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Surveying the Bretzman Glass Plate Negatives

April 24, 2018

Charles F. Bretzman was a prominent photographer in Indianapolis during the beginning of the 20th century. The Bretzman Photo Company, was operated for nearly 80 years in Indianapolis. Bretzman ran the business with his, his wife, and son, Noble – who later took over the business – and was responsible for capturing images of Indianapolis’ people, places, events and architecture from 1900 to 1976. Unfortunately, in 1980 the home which housed the Bretzman Photo studio for almost 40 years burned down. Much of the Bretzmans’ work was damaged or completely destroyed. The salvageable pieces were given to Indiana Historical Society later that same year. Upon arrival at the IHS, all Bretzman materials were immediately placed in appropriate archival storage and the film negatives were scanned – and can now be viewed in our digital library – but the glass plate negatives received little attention until recently.

The fire caused interesting types of damage to appear on the Bretzman glass plate negatives. IHS conservators are striving to individually survey all 1,600 plates that are currently in our collection. The goal of the survey is to get a clear idea of all the different kinds of damage these plates have received as well as understand how many plates are in poor to good condition. With this information we can better create a plan of action to care for these objects.

Depiction of damage to glass plate negative

The Bretzman plates are unique, and each time you survey one you never really know what you might find. The damage ranges from minor soiling, dust and soot build-up all the way to complete loss of the emulsion layer. Most of the plates will appear dusty on both sides. It is also common to see different kinds of surface accretions like adhesive residue on the emulsion layer and the glass side. Many of the plates have chipped corners, mirroring, water damage and redox-type spots. Interestingly, on many of the plates you can see fingerprints on either side of the plate.

Deterioration and damage to glass plate negative

Plates can also be broken or cracked. Some of the broken plates will have their pieces, but others those broken pieces are lost. We have also seen many plates that have some type of emulsion loss. The emulsion layer can be bubbling, flaking off in little pieces or lifting from the glass in large peel like pieces. Some of these plates have such extreme flaking that most of the image is lost or broken up in tiny pieces.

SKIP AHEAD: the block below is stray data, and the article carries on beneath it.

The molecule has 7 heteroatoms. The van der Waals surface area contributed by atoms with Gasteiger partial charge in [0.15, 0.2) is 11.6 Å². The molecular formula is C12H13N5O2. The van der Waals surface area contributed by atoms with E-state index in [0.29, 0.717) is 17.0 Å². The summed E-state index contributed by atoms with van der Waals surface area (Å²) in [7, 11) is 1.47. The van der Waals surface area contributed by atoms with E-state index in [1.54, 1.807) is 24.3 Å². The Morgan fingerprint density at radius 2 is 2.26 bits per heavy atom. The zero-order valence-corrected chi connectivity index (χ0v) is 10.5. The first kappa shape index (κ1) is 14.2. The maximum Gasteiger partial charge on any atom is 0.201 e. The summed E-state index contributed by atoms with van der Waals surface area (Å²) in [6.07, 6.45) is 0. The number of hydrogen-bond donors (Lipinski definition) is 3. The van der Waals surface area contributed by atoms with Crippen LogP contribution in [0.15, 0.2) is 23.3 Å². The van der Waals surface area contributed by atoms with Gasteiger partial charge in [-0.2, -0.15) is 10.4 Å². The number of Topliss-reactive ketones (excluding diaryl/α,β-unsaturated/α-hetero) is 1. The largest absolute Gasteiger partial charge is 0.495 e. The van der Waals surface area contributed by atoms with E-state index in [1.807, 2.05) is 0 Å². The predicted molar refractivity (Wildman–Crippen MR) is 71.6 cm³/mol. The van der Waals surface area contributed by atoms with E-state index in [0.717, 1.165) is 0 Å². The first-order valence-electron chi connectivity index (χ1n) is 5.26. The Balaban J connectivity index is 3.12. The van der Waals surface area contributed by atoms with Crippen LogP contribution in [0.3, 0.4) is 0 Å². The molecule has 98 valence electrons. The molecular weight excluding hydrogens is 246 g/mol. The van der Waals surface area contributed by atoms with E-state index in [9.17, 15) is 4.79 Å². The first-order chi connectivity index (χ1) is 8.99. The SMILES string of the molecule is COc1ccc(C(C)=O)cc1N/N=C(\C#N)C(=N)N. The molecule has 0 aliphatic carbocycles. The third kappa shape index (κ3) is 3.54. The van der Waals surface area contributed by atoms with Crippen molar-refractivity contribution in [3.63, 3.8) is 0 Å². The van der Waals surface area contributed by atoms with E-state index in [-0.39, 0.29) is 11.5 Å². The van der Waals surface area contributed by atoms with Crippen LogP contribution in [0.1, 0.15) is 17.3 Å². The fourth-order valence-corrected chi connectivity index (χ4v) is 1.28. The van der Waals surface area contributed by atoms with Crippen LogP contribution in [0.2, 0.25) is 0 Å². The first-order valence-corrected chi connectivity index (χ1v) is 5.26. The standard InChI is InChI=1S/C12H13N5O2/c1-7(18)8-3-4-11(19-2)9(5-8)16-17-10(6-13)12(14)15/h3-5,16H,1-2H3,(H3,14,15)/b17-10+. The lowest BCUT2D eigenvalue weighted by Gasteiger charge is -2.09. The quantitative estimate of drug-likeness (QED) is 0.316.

Pieces of envelope adhered to glass plate negative

Last, another common issue we see with the Bretzman plates is the adhesion of paper tape or envelopes. Each of these plates was originally stored in envelopes. The plates ended up getting wet when the fire was being dealt with. This caused the emulsion layer to get tacky enough to have pieces of envelope adhere onto the emulsion layer. We have seen at least two extreme instances of this in the survey so far. In these cases, the emulsion layer has completely adhered to the envelope and is now lifting away from the glass.

The Bretzman plates are highly interesting pieces that have their own unique set of issues. This survey is allowing us to determine the range and types of damage, as well as, set aside and create special housing for the plates which are in the most need of separate flat storage. In the end, we are working towards treatment and the scanning of all 1,600 of Bretzman’s glass plate negatives within the collection.

woman smiling at camera next to table with glass plate negative on it

Kyla Anderson in an intern in our Conservation Lab and a graduate of IUPUI. In her spare time, she enjoys making books, rock climbing and cuddling her two adorable dogs. She really enjoys learning new skills and is always looking for the next adventure! 

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